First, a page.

When scientists turn their attention to people, they usually focus on the entire human race, humankind, or about individual human beings. I’m a social scientist who has worked as a psychotherapist with individuals for more than fifty years. I also have been studying, what anthropologist Lawrence A. Hirschfield calls, “human kinds,” particularly the large group of humans we call men.
I have written sixteen books including The Warrior’s Journey Home: Healing Men, Healing the Planet, The Irritable Male Syndrome: Understanding and Managing the 4 Key Causes of Depression and Aggression, and my most recent book, 12 Rules for Good Men. I also write weekly articles on my blog,
In the aftermath of the tragic killings of eight people in Georgia, I wanted to share some things that we need to know about men, and particularly the kind of men who kill women, so women can protect themselves and we call can protect those we love. According to the Wall Street Journal article March 19, 2021, “Eight people, many of them women of Asian descent, were killed in three shootings at massage parlors in the Atlanta area. Police have identified and detained a suspect, Robert Aaron Long.”
While writing this article, the U.S. experienced another mass shooting in Boulder, Colorado: “Monday’s carnage was the nation’s second mass shooting in a week, coming six days after an attack at three Georgia massage spas that left eight people dead.” Both episodes remind us that male violence and gun violence are intimately linked.
There is still much to learn about man who committed the murders in Atlanta. But here are a few things we know according to writer Alyssa Choiniere, in an article, “Robert Aaron Long, Atlanta Asian Spa Shootings Suspect: 5 Facts You Need to Know:”
1. Long Was Heavily Involved in His Church & He Claimed His Motive Was to Eliminate Temptation.
In the article, Choiniere said,
“While authorities emphasized they had no indication the massage parlors Long targeted were involved in any sort of illegal activities, or that Long had even visited those specific locations, the suspect claimed his goal was to eliminate temptation.
‘He sees these locations as… a temptation for him that he wanted to eliminate,’ Cherokee County Sheriff’s Office Captain Jay Baker said. Baker said officials asked Long directly if he had racist motives, and Long denied this.”
2. Long Was Spotted Headed Toward Crisp County 200 Miles South and He Said He Was Headed to Florida to Commit More Shootings.
Long was on his way south to Florida to target establishments he believed were involved in the porn industry, he told officials. Long told authorities, when he was apprehended on his way to Florida, that he planned to commit more shootings.
3. Long Was Treated for Sex Addiction & Said He Initially Considered Suicide, Then Decided to ‘Help’ Others With Sex Addiction by Targeting Spas.
Long had been treated for sex addiction and spent time in rehab, according to CNN. His addiction involved endless hours of watching pornography and visiting spas for sex. He told law enforcement he initially planned to kill himself but decided instead to “help” others with sex addiction by targeting spas.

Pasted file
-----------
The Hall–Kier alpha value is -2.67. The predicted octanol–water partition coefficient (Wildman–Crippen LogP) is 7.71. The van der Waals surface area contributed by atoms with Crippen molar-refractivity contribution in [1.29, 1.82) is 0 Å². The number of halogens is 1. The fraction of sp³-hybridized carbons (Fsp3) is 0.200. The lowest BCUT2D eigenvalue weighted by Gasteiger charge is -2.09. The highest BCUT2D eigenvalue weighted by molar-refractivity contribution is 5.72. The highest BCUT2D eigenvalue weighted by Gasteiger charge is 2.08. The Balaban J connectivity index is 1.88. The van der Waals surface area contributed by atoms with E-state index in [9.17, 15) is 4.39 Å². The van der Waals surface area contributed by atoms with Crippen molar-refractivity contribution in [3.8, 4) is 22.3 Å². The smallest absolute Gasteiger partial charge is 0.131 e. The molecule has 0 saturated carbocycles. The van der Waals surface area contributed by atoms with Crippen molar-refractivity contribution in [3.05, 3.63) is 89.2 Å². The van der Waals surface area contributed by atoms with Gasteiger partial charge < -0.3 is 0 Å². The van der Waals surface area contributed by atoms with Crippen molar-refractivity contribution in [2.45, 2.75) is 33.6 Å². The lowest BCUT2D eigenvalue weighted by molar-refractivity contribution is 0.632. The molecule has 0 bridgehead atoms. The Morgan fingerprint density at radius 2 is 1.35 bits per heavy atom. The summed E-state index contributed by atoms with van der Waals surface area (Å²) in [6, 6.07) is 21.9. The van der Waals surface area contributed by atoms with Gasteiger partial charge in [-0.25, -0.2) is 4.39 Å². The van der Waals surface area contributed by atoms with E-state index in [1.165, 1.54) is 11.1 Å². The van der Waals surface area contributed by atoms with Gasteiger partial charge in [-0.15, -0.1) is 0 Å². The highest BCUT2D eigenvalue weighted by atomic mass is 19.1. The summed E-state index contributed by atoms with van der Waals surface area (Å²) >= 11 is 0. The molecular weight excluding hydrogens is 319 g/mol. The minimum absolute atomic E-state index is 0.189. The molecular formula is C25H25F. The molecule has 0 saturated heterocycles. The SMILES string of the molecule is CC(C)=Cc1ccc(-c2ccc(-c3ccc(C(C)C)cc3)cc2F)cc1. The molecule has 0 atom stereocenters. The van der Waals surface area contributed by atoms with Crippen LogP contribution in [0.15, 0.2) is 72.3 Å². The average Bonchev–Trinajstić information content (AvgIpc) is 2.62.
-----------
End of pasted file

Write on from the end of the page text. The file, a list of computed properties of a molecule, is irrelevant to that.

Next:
4. Long Lived With His Parents Until the Night Before the Shooting, When He Was Kicked Out Due to His Sex Addiction.
Long was dealing with a sex addiction that involved him spending hours watching pornography and sometimes going to massage parlors for sex, CNN reported. He had lived with his parents until the night before the shooting, an anonymous 911 call obtained by CNN indicated.
5. Long Bought the Gun Used in the Shooting Just Hours Before He Allegedly Opened Fire at Three Spas.
Long was found with a 9-mm gun during his arrest, authorities said in a press conference Wednesday morning. He bought the gun earlier in the day from a Cherokee County gun shop, according to The Atlanta Journal Constitution.
What We Can Learn From the 5 Facts About Robert Aaron Long
In the coming weeks and months, we will learn a great deal more about why Robert Aaron Long killed the people he killed, but there are things we know now about why so many men are violent. Here are some initial thoughts, based on my own experience and life work.
Violence is a universal challenge and not the result of “a few bad apples.” As the “World Report on Violence and Health” published by the World Health Organization (WHO) says, “No country or community is untouched by violence.” The report also says that violence is primarily a male issue.
The motives and underlying causes of male violence are complex and often the perpetrator is not aware of the underlying causes of his violence behavior. Mr. Long denied his acts of violence were racially motivated, though six of the eight people killed were Asian women.
Many violent men seem like “nice, God-fearing, guys,” and those who know them are surprised that they could have committed such violent acts. But violence doesn’t occur by accident. When we learn about the underlying causes, we can learn to prevent violence. Based on my own work with irritable, angry, and violent men over the last fifty years, here are some of those underlying causes: